- Be sure you want to be a researcher. And why. The answer to "why" is intensely personal. You have to find your own answers. I want to be a researcher because I want my working life to be intellectually rich. Enterprise programming is too boring. Back when I was building the umpteenth banking/retailing/insurance/leasing app, I found I could coast too easily and work with maybe 10% of my ability and still keep up with some of the best programmers in that space (Most of them were working at 10% capacity too. This led to endless "losers club" sessions. Some of them sold out and became project managers. And got more frustrated. Others just got frustrated). The nature of the work (at least the variety that washes up on the shores of the Great Outsourcing Destination), is an endless repetition of a few mundane tasks. The complexities of enterprise software are in my opinion arbitrary. Too many snake oil methodologies, not enough deep thinking. Lucrative, yes. Stimulating, no. In a nutshell, I was bored stiff. I actually like programming. I enjoy reading technical books. I read technical (and these days mathematical) articles or books on a plane jouney or just before sleeping. I chose programming as a career because of the intellectual challenge inherent in it - that a good chunk of it ended up writing horribly boring enterprise software is a tragedy we won't delve into. At least in the future, I would like my working life to consist of wrestling with significant problems, not assembling api's like a jigsaw puzzle to create systems that I don't care about. (hey if you like enterprise software , good for you. I don't. Please don't fill my mailbox with whiney comments about how Banking apps are really uber cool). As Douglas Comer says in his article (after a lot of warnings about not getting into a pHd Program for a the wrong reasons), "If you have the capability and interest, a research career can bring rewards unequaled in any other profession. You will meet and work with some of the brightest people on the planet. You will reach for ideas beyond your grasp, and in so doing extend your intellectual capabilities. You will solve problems that have not been solved before. You will explore concepts that have not been explored. You will uncover principles that change the way people use computers." I want all of that. I'll probably go through a PhD sometime in the future but think a lot of what Dr Comer outlines is well within the grasp of a dedicated individual with good programming skills and access to the internet (well, perhaps not the "work with the brightest people on the planet" part, unless you consider collaboration over the internet "working with"). I can live with that.
- Do the groundwork. This is avery hard step for someone who is working in the industry vs in academia. There is almost always a substrate of very technical (and often highly mathematical) material you have to digest before you can comprehend (leave alone work in) research areas. My interests are (broadly) in Artificial Intelligence (more specifically Machine Learning) and Compilers and Programming Language Theory. The former calls for a good grounding in Calculus, Linear Algebra, Information Theory and Algorithmics. The latter needs a good grasp of things like the (typed) lambda calculus and Automata Theory. Theoretically if you've gone through an engineering or science Bachelors degree (BTech or Bsc, particularly in Comp Sci), you are supposed to know a good chunk of that. Anyone who has done a Bachelors in India (excluding the IITs and IIScs) knows that most people study this stuff 2 days before the exams (which are too often memory oriented) and forget everything two hours after the exams. For those who doubt this, I suggest the following experiment. First get a moderately tough problem in say Calculus or Probability. Find someone in your office who has graduated from an Indian university in Engineering or Science with a good GPA . Ask them to solve the problem. Enjoy the reaction. Contemplate the fact that an "engineer" (or "scientist") is ignorant about Calculus. Indian technical education very often consists of memorizing formulae without getting an intuition for the concepts behind the formulae. Un(?)fortunately ,to work in research one has to understand the underlying math or science. Working in Enterprise Software makes this situation worse. In spite of the Industry's endless thirst for Engineering and Science graduates the cold hard fact is that you very seldom use any science or engineering when you work on the typical Insurance or Banking web app. You end up endlessly churning APIs (ORMs, Rails, hibernate blah) and methodology artifacts (e.g uml diagrams or storycards) and (more often than not) fitting chunks of horrendous code together with spittle and prayer. Work on such systems long enough and you forget what little you retained from those years of education. It took me amost two and a half years (after leaving that "enterprise" job) to acquire the background skillset. It may take you less time. But it will take some time. And if this time is spent in adition to your 9 to 5 job, be aware that this part of the work is a very very lonely path. You've achieved the necessary skill when you can read a paper from a contemporary journal or conference in your field, like you'd read a news paper article or a requirements document. Another milestone is when you lose your fear for mathematical notation and proofs :-)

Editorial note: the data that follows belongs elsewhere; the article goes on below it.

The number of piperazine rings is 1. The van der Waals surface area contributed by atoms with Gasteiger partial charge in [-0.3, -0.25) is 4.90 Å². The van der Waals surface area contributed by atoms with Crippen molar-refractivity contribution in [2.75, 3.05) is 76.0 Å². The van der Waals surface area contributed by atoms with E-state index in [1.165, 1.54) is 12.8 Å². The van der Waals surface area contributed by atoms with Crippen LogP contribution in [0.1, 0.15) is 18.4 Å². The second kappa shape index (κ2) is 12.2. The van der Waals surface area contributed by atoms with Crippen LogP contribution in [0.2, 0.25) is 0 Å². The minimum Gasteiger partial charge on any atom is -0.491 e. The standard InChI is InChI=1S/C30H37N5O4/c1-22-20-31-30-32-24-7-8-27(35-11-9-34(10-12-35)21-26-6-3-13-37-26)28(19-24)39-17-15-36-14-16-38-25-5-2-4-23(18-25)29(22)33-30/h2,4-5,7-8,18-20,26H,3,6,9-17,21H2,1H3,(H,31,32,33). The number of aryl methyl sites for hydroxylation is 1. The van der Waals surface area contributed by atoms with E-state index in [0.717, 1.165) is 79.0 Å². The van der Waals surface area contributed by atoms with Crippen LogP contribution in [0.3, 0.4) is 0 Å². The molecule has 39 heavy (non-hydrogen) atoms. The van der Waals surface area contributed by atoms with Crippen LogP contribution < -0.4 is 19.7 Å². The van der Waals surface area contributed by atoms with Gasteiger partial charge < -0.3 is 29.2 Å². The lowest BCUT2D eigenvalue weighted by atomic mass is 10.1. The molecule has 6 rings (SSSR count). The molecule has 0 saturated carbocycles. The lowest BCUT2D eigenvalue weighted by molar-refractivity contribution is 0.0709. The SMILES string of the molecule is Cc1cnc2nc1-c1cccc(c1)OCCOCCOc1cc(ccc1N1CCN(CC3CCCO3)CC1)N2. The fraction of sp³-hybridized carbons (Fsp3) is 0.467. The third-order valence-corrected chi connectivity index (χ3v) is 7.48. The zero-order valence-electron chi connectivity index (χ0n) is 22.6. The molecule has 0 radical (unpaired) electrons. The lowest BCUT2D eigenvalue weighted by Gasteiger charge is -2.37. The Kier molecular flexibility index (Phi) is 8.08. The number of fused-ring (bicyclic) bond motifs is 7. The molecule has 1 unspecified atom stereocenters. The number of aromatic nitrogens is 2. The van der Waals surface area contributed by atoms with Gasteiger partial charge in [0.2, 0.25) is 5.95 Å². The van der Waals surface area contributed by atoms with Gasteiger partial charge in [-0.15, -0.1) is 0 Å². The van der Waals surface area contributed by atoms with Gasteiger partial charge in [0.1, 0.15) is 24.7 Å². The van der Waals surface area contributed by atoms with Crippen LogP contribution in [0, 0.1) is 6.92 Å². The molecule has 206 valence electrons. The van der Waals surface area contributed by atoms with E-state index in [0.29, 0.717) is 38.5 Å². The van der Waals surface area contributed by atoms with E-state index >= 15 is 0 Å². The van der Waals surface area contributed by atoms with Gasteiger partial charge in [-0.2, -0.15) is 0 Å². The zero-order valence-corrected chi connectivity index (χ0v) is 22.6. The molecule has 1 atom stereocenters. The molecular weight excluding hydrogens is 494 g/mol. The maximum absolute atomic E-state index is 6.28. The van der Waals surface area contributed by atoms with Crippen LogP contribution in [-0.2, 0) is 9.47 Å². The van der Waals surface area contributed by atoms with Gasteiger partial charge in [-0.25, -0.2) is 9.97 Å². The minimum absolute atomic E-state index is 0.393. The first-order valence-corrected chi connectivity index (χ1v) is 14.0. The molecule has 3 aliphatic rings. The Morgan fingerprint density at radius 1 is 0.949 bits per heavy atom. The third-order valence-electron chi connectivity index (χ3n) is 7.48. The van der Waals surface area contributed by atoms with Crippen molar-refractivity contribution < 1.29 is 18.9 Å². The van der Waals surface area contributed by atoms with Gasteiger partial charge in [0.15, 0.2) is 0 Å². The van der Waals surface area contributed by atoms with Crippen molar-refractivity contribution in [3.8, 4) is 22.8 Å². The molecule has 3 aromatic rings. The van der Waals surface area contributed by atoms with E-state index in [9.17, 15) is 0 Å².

- Find interesting problems to work on